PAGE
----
A verdict for the defendant upon the first count of a declaration in an action of contract or tort in which the plaintiff alleged that, as a result of negligence of the defendant in repairing her shoes, a heel came off causing her to fall and be injured, did not as a matter of law preclude recovery on a second count setting forth that the defendant for a consideration undertook to repair one of her shoes in a careful and workmanlike manner, but did not do so as a result of which the heel came off, causing the plaintiff's fall.
Evidence of the circumstances in which a purchaser of shoes, found to be defective, returned them to the seller and asked for a new pair and the seller promised to fix them properly, to which the purchaser assented, warranted a finding of an abandonment of a claim made in good faith and believed to be well founded and a sufficient consideration for the promise of the seller.
CONTRACT OR TORT. Writ in the Superior Court dated June 12, 1935.
The allegations of the first count of the declaration were in substance that the plaintiff purchased a pair of shoes of the defendant which were defective and unfit to wear; "that as a result thereof, she returned" them to the defendant and that the defendant "repaired the said shoes for her so to make them whole and wearable. That as a result of the negligent manner in which the defendant . . . repaired the said shoes, the plaintiff . . . fell due to the fact that a heel came off the shoe which the defendant . . . undertook to repair" and the plaintiff was injured.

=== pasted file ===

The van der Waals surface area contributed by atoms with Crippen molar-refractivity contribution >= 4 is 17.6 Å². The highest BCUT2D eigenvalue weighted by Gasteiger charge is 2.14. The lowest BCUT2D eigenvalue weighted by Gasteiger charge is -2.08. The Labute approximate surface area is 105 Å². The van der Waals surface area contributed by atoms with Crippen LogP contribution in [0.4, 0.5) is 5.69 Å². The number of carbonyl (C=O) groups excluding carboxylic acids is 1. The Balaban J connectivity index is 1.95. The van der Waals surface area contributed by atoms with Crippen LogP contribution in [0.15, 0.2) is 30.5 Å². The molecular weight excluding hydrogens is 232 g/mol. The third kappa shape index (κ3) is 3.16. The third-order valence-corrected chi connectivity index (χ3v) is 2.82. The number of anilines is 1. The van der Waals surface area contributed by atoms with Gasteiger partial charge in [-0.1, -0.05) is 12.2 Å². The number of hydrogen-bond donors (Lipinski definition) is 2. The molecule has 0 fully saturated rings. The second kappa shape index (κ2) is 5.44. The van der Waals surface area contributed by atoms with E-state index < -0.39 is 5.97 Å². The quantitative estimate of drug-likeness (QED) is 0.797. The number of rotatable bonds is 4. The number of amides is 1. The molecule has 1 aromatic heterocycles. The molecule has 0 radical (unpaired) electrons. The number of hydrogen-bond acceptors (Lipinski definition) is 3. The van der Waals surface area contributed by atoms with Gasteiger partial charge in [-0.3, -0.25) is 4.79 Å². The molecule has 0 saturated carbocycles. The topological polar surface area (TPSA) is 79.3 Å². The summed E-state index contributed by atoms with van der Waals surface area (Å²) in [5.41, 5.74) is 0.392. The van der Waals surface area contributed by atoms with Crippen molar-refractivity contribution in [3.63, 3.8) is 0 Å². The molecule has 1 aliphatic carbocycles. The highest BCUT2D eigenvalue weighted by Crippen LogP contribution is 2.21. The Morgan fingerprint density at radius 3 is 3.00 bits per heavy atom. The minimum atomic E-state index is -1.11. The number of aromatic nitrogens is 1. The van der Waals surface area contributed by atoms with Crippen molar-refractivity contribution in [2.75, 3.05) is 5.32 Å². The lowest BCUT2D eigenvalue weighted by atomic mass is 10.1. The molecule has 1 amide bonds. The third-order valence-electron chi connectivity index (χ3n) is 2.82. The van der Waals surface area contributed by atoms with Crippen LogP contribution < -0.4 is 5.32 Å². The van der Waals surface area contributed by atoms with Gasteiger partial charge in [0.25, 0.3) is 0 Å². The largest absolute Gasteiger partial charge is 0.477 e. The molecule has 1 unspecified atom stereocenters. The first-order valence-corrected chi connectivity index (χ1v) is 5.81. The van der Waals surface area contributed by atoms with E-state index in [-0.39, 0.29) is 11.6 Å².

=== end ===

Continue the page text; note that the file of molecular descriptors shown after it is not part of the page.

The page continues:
The allegations of the second count of the declaration, which was added by amendment at the time of trial, were in substance that the plaintiff purchased of the defendant a pair of shoes "which the defendant . . . warranted to be of good workmanship and serviceable character"; that they "were not of good workmanship, for within a few days thereafter, the heel of one . . . became detached, and thereafter the plaintiff returned the said shoes to the defendant, and the defendant, for good and sufficient consideration, offered and agreed to repair the said shoe, and to attach and affix the heel to the shoe again in so careful and workmanlike a manner that the said heel would never again fall off or become detached; that under the said agreement, the defendant did repair the said shoe, but did so in so careless, improper and unworkmanlike a manner that . . . the heel again came off, causing the plaintiff to fall," injuring her. "Due notice of the said breach of warranty was given to the defendant."